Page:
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India’s Foreign Exchange Reserves Lightly Off All-Time Highs; Declines by USD 1.71 billion in latest week | Economy News

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New Delhi: India’s foreign exchange reserves declined by USD 1.713 billion to USD 651.997 billion during the week that ended June 28, official data from the Reserve Bank of India (RBI) showed on Friday. The reserves are currently a tad lower than their all-time highs of USD 655.817 touched recently.

India’s foreign exchange reserves jumped to touch a new lifetime high during the week that ended June 7. The reserves have been rising on and off for a long time now. So far in 2024, they have risen about USD 30 billion, on a cumulative basis.

According to the latest data released by the Reserve Bank of India (RBI), India’s foreign currency assets (FCA), the biggest component of the forex reserves, declined by USD 1.252 billion to USD 572.881 billion. Gold reserves during the week declined by USD 427 million to USD 56.528 billion.

India’s foreign exchange reserves are now sufficient to cover around 11 months of projected imports, according to a recent RBI report. In the calendar year 2023, the RBI added about USD 58 billion to its foreign exchange kitty. In 2022, India’s forex kitty slumped by USD 71 billion cumulatively.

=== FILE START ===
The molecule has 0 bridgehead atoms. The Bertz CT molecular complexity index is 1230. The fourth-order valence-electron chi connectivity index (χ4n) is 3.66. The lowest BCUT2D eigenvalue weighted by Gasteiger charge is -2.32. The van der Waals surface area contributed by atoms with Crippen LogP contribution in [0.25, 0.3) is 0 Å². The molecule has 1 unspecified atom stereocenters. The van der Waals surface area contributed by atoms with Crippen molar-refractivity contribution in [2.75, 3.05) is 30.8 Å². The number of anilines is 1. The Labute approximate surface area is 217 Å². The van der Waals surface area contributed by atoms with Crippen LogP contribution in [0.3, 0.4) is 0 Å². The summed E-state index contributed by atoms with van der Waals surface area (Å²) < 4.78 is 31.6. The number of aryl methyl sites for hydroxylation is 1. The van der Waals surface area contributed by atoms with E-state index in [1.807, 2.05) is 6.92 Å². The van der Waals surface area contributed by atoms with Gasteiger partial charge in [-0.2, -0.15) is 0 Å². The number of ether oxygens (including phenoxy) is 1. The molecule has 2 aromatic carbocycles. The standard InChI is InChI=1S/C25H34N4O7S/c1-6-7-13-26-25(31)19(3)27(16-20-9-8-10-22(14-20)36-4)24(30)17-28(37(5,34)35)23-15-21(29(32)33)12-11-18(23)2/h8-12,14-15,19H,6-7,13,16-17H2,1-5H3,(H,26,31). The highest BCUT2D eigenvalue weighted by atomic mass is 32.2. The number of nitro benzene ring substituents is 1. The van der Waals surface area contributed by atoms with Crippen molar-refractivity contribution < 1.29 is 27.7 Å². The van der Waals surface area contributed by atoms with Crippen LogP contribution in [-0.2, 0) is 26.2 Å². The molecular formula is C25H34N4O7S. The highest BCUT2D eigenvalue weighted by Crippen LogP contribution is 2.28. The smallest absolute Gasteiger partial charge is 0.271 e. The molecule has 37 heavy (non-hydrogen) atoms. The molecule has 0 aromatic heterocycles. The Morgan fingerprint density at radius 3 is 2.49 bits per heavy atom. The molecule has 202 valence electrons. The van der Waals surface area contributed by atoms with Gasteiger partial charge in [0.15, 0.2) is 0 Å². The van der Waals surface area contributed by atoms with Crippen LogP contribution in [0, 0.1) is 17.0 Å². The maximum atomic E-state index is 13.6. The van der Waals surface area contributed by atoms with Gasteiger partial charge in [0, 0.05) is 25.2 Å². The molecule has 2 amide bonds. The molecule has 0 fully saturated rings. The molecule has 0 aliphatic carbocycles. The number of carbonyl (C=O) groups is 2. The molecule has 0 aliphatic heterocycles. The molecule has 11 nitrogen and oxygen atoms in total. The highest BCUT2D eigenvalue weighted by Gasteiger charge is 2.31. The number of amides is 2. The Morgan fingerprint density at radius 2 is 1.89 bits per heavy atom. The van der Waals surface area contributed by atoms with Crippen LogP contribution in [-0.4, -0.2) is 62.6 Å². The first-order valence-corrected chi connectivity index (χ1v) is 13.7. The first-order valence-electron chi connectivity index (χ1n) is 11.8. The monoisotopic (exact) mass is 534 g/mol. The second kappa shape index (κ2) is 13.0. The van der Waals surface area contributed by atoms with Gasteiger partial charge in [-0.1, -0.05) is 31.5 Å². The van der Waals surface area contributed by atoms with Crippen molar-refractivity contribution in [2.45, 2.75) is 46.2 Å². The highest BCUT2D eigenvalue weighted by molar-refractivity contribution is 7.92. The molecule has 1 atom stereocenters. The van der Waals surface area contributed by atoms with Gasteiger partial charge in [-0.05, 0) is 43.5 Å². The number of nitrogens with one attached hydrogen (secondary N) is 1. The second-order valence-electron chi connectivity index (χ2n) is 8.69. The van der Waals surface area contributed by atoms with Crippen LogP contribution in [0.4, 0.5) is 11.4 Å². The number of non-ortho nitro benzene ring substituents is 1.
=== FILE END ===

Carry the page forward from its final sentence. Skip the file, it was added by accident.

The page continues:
Forex reserves, or foreign exchange reserves (FX reserves), are assets that are held by a nation’s central bank or monetary authority. It is generally held in reserve currencies, usually the US Dollar and, to a lesser degree, the Euro, Japanese Yen, and Pound Sterling.

The country’s foreign exchange reserves last touched their all-time high in October 2021. Much of the decline after that can be attributed to a rise in the cost of imported goods in 2022. Also, the relative fall in forex reserves could be linked to the RBI’s intervention, from time to time, in the market to defend the uneven depreciation in the rupee against a surging US dollar.

Typically, the RBI, from time to time, intervenes in the market through liquidity management, including through the sale of dollars, to prevent a steep depreciation in the rupee.